So, while Mr. Miller, Ms. Fields and Ms. Weiner hold out hope for a repeat of 2001—when the second-place finisher wound up winning the runoff—they’d better be careful about what they wish for. Winning the runoff, after all, didn’t do much for Mr. Green’s career.

Welcome Back, Mr. Weld

Until last week, New York Republicans had a big problem on their hands: Call it the Pataki Succession.

Actually, call it the Lack of a Pataki Succession.

Like his predecessor, Mario Cuomo, George Pataki didn’t groom anybody to take his place during his three terms in office. Unlike Mr. Cuomo, of course, Mr. Pataki wisely decided against trying for a fourth term. But that decision left his party in disarray, with no clear heir as the 2006 elections approach.

Enter the former governor of Massachusetts, William Weld. Now back in his native New York, Mr. Weld has announced that he will try to become the first person since Sam Houston to govern two states. (Houston had been governor of Tennessee before becoming governor of Texas on the eve of the Civil War.)

Mr. Weld’s candidacy is a positive development for a party that seems to have lost its way, despite having held the Governor’s office since 1995. Its candidate for the U.S. Senate last year, the little-known Howard Mills, was buried by Senator Charles Schumer. Its “rising star” is Jeanine Pirro, a candidate with enough baggage to fill the cargo hold of a 747. Until Mr. Weld’s announcement, no well-known Republican had stepped forward in the race to succeed Mr. Pataki.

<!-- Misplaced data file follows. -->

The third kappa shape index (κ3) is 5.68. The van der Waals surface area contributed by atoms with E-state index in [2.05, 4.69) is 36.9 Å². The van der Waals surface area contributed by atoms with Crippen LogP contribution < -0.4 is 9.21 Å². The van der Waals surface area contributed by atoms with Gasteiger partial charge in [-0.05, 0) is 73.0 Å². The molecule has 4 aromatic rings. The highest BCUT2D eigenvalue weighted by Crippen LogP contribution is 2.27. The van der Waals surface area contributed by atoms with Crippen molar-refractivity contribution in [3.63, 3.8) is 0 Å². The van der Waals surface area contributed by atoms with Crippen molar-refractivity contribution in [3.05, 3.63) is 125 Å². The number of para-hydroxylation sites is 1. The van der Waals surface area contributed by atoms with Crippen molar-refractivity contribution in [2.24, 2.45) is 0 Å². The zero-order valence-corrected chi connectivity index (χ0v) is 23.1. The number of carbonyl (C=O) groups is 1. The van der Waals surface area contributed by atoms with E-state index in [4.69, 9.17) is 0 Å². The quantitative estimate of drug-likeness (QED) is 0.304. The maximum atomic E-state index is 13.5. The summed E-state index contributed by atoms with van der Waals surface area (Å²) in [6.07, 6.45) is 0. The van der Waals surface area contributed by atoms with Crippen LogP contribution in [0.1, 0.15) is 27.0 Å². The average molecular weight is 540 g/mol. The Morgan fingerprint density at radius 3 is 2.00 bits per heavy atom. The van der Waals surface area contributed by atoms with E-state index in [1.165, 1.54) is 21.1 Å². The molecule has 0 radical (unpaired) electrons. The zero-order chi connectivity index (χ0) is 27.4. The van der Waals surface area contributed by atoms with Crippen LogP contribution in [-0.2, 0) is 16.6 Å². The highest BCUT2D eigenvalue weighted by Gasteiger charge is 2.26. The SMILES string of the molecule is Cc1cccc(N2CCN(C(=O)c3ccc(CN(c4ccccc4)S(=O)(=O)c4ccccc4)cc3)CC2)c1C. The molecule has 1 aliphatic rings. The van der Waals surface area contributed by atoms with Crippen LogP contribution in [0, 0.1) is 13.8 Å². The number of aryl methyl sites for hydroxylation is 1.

Without a prominent candidate to challenge Democratic nominee-presumptive Eliot Spitzer, the Republican Party faced a catastrophe next year. At the very least, Mr. Weld gives the party some badly needed credibility at a critical moment. For that, the party and New York’s electorate ought to be grateful.

New York’s Health Czar

The job of city health commissioner hasn’t exactly been high-profile in recent years. Most New Yorkers could tell you the name of the police commissioner or the schools chancellor, and perhaps even a top deputy mayor. But few could identify the health commissioner, and for understandable reasons: They didn’t do much, at least not publicly.

Then Mayor Michael Bloomberg appointed Dr. Thomas Frieden to the post. Since becoming health commissioner in January 2002, Dr. Frieden has been one of the Mayor’s most prominent and most public advisors. Through it all, he has tried to draw attention not to himself, but to his mission—preserving and improving public health in New York.

He helped frame the debate over the Mayor’s welcome ban on smoking in bars and restaurants; encouraged New Yorkers to be tested for H.I.V.; and recently launched a campaign against the use of trans fats in the city’s restaurants. All the while, he has presided over the city’s vast Health Department, with its 6,000 employees.

It is to the Mayor’s credit that he chose a passionate and outspoken physician like Dr. Frieden to serve as health commissioner. It is to Dr. Frieden’s credit that he realized the opportunity he had to make a difference, and has made the most of it.

Editorials